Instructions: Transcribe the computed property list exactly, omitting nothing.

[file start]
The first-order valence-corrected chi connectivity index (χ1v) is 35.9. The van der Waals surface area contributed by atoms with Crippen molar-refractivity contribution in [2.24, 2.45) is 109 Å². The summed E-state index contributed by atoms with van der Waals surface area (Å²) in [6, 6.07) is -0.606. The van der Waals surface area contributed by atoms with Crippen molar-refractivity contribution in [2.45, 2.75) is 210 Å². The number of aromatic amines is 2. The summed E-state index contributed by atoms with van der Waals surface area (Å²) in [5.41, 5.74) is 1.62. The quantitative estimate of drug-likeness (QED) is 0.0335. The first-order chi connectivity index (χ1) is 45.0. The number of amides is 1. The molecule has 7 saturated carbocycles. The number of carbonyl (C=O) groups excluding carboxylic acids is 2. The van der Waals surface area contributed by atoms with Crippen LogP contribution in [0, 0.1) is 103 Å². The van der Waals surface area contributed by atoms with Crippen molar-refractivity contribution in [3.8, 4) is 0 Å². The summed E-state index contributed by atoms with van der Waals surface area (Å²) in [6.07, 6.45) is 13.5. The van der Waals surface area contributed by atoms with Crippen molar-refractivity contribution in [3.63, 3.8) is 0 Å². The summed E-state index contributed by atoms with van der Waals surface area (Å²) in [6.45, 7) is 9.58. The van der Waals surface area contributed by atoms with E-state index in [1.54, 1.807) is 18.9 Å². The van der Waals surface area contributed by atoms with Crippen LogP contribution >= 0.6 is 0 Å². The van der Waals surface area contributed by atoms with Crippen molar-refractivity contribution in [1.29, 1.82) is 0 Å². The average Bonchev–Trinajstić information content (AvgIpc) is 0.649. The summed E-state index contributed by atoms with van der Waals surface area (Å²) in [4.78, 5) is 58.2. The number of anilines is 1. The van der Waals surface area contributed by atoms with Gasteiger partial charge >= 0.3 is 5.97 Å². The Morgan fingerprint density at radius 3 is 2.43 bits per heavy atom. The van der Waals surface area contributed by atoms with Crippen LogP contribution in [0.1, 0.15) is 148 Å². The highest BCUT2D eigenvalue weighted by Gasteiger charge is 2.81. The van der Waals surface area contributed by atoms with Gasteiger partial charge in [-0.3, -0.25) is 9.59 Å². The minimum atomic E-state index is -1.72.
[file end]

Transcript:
The first-order valence-corrected chi connectivity index (χ1v) is 35.9. The van der Waals surface area contributed by atoms with Crippen molar-refractivity contribution in [2.24, 2.45) is 109 Å². The summed E-state index contributed by atoms with van der Waals surface area (Å²) in [6, 6.07) is -0.606. The van der Waals surface area contributed by atoms with Crippen molar-refractivity contribution in [2.45, 2.75) is 210 Å². The number of aromatic amines is 2. The summed E-state index contributed by atoms with van der Waals surface area (Å²) in [5.41, 5.74) is 1.62. The quantitative estimate of drug-likeness (QED) is 0.0335. The first-order chi connectivity index (χ1) is 45.0. The number of amides is 1. The molecule has 7 saturated carbocycles. The number of carbonyl (C=O) groups excluding carboxylic acids is 2. The van der Waals surface area contributed by atoms with Crippen LogP contribution in [0, 0.1) is 103 Å². The van der Waals surface area contributed by atoms with Crippen molar-refractivity contribution in [3.8, 4) is 0 Å². The summed E-state index contributed by atoms with van der Waals surface area (Å²) in [6.07, 6.45) is 13.5. The van der Waals surface area contributed by atoms with Crippen molar-refractivity contribution in [3.63, 3.8) is 0 Å². The summed E-state index contributed by atoms with van der Waals surface area (Å²) in [6.45, 7) is 9.58. The van der Waals surface area contributed by atoms with E-state index in [1.54, 1.807) is 18.9 Å². The van der Waals surface area contributed by atoms with Crippen LogP contribution >= 0.6 is 0 Å². The van der Waals surface area contributed by atoms with Crippen molar-refractivity contribution in [1.29, 1.82) is 0 Å². The average Bonchev–Trinajstić information content (AvgIpc) is 0.649. The summed E-state index contributed by atoms with van der Waals surface area (Å²) in [4.78, 5) is 58.2. The number of anilines is 1. The van der Waals surface area contributed by atoms with Gasteiger partial charge >= 0.3 is 5.97 Å². The Morgan fingerprint density at radius 3 is 2.43 bits per heavy atom. The van der Waals surface area contributed by atoms with Crippen LogP contribution in [0.1, 0.15) is 148 Å². The highest BCUT2D eigenvalue weighted by Gasteiger charge is 2.81. The van der Waals surface area contributed by atoms with Gasteiger partial charge in [-0.3, -0.25) is 9.59 Å². The minimum atomic E-state index is -1.72.